Editor's Note: This is the second in a multi-part series about the teenage years of Seattle-area creatives. Read part one, Samantha Updegrave's story about Washington's Poet Laureate Elizabeth Austen, here.
Dantrell Davis was only seven years old when he was shot and killed by a stray bullet from a rooftop sniper on his way to school in a Chicago housing project. Seventeen-year-old Randy Engstrom was living in Chicago and read about the murder in the newspaper. Engstrom was one of those kids that split his time — mom during the week, dad on the weekends. For him, this meant experience with opposite worlds, one in the affluent Chicago suburbs, the other with a sightline into the history of poverty.
Randy Engstrom at age 17 with his youngest brother.
Spurred by the senselessness of Davis' murder, Engstrom began volunteering his mornings as a tutor in Cabrini Green, the housing project where Davis had been killed. In the afternoons he worked as a camp counselor in his mom’s suburban neighborhood. Seen side-by-side, he noticed a striking dichotomy. The kids who lived in the middle of the war zone that was Cabrini Green, an environment that seemed like a death sentence, were alive, happy and engaged. But the rich kids who had everything, those who would presumably run things in the future, were miserable.
That was 20 years ago, but the experience still resonates. Now, he credits his ability to move through different worlds and to “interpret and be a cultural translator of those different experiences” to that time and he believes “that there is a better way to function, to be with each other.”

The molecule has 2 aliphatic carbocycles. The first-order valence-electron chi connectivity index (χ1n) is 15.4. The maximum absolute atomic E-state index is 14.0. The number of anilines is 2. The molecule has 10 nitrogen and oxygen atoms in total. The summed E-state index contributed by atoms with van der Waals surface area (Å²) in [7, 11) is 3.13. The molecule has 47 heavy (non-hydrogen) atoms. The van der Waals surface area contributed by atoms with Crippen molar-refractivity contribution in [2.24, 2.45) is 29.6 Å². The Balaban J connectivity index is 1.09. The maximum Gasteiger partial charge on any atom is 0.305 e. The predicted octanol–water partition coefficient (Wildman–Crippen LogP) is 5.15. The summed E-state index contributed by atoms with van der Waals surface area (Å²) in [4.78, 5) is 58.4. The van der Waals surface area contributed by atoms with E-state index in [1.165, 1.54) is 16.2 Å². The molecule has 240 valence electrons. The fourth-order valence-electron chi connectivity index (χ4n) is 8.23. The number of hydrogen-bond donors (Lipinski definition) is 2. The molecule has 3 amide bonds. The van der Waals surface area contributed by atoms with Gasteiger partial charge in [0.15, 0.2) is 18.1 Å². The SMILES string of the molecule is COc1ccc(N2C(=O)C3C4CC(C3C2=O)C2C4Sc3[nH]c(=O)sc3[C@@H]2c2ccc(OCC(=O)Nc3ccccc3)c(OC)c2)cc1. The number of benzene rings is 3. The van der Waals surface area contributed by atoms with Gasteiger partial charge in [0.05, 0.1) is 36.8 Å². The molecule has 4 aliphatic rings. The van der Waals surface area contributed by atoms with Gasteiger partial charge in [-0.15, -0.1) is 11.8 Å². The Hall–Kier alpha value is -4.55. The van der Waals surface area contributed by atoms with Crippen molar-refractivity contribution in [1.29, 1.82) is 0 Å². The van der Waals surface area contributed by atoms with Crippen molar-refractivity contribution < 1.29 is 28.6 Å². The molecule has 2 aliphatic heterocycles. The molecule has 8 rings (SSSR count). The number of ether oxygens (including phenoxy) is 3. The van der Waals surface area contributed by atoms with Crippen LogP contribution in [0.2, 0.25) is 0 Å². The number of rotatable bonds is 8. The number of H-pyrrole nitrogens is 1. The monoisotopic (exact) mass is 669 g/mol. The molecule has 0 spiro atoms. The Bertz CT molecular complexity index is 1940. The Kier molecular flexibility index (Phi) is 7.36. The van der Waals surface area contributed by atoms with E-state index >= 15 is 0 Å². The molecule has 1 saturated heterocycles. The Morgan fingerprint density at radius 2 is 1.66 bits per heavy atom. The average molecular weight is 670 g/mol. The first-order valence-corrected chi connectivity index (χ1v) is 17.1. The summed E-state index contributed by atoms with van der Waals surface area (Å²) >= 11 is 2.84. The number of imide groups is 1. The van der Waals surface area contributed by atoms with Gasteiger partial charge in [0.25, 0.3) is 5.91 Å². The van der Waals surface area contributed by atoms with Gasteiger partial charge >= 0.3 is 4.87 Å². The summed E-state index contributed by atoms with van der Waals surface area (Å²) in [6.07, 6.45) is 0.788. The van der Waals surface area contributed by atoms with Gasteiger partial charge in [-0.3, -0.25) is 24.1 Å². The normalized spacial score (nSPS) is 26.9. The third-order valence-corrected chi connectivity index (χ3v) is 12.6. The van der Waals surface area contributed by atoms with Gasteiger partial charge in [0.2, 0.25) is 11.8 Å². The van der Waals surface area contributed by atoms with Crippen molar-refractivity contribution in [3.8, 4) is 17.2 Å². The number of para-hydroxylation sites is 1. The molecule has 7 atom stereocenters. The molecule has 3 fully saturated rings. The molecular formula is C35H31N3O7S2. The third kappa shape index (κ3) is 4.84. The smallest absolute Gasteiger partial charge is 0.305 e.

Eventually, Engstrom left the Midwest to study at The Evergreen State College where he learned about the political, economic and social underpinnings of the poverty and wealth he’d witnessed growing up.
“It took a long time, and it was painful to unpack, that I’d unknowingly participated in all these systems that created poverty around the world,” he says. Engstrom went to protests, but found that they didn’t create the kind of social change that he believes people are capable of. He was also involved in Olympia's late 90s music scene, and worked as a DJ at the school’s community radio station.
“Sure, the hipsters in their skinny pants would kind of laugh at me for playing hip hop,” he says from his tidy corner office, “but I was really good at organizing events and parties.” Those events, he found, brought people together and he discovered that art and music were a way to build community.
Today, from his view on the seventeenth floor of the Seattle Municipal Tower, Engstrom quotes Buckminster Fuller. “You never change things by fighting the existing reality. To change something, build a new model that makes the existing model obsolete.”
In 2009, the Puget Sound Business Journal selected him as one of their 40 Under 40. According to that profile, Engstrom's passionate cause” is using “art and culture as a vehicle for civic engagement and community development.” Because art and culture and music are “not inherently dogmatic,” he says, “they can be the bridges across differences, the way by which we can change the world.”
Now, as the Director for Seattle’s Office of Art and Culture, he oversees 500 plus arts organizations and manages a $7 million budget. It’s one heck of a place to have an impact. From downtown's prized McCaw Hall to the Central District's scrappy, historic Washington Hall, Engstrom's approach to linking art and community helps “the city shape itself in such a way that we show up as our best self.”
“If there’s a metaphor for my life,” Engstrom says, “it’s DJ’ing. You take one recorded source and add another recorded source, and by manipulating the speed and pitch, you match and blend them, creating a third way by combining the two sounds.”
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